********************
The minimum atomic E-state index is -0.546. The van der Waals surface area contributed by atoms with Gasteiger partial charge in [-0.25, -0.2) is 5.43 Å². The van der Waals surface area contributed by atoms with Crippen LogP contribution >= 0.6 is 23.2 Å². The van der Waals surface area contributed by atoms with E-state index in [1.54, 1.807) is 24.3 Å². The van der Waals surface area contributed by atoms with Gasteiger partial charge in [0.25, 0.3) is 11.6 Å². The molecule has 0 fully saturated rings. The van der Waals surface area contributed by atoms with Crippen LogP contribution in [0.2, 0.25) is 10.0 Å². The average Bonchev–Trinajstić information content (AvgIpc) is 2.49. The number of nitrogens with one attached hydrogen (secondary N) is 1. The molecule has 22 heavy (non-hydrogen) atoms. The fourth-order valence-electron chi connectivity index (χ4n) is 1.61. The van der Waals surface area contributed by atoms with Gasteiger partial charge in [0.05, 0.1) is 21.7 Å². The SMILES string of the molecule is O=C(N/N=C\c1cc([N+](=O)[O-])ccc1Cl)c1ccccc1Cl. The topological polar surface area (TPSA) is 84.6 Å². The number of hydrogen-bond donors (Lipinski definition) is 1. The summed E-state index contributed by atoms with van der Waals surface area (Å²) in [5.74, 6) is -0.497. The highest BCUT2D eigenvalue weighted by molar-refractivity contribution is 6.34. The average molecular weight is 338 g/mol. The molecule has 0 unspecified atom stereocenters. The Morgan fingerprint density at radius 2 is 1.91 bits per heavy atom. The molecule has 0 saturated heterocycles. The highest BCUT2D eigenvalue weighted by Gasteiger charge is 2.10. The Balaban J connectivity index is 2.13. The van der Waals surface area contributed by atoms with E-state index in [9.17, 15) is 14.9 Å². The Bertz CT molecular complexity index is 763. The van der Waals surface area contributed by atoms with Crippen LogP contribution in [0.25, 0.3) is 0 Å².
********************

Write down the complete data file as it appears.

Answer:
The minimum atomic E-state index is -0.546. The van der Waals surface area contributed by atoms with Gasteiger partial charge in [-0.25, -0.2) is 5.43 Å². The van der Waals surface area contributed by atoms with Crippen LogP contribution >= 0.6 is 23.2 Å². The van der Waals surface area contributed by atoms with E-state index in [1.54, 1.807) is 24.3 Å². The van der Waals surface area contributed by atoms with Gasteiger partial charge in [0.25, 0.3) is 11.6 Å². The molecule has 0 fully saturated rings. The van der Waals surface area contributed by atoms with Crippen LogP contribution in [0.2, 0.25) is 10.0 Å². The average Bonchev–Trinajstić information content (AvgIpc) is 2.49. The number of nitrogens with one attached hydrogen (secondary N) is 1. The molecule has 22 heavy (non-hydrogen) atoms. The fourth-order valence-electron chi connectivity index (χ4n) is 1.61. The van der Waals surface area contributed by atoms with Gasteiger partial charge in [0.05, 0.1) is 21.7 Å². The SMILES string of the molecule is O=C(N/N=C\c1cc([N+](=O)[O-])ccc1Cl)c1ccccc1Cl. The topological polar surface area (TPSA) is 84.6 Å². The number of hydrogen-bond donors (Lipinski definition) is 1. The summed E-state index contributed by atoms with van der Waals surface area (Å²) in [5.74, 6) is -0.497. The highest BCUT2D eigenvalue weighted by molar-refractivity contribution is 6.34. The average molecular weight is 338 g/mol. The molecule has 0 unspecified atom stereocenters. The Morgan fingerprint density at radius 2 is 1.91 bits per heavy atom. The molecule has 0 saturated heterocycles. The highest BCUT2D eigenvalue weighted by Gasteiger charge is 2.10. The Balaban J connectivity index is 2.13. The van der Waals surface area contributed by atoms with E-state index in [9.17, 15) is 14.9 Å². The Bertz CT molecular complexity index is 763. The van der Waals surface area contributed by atoms with Crippen LogP contribution in [0.25, 0.3) is 0 Å².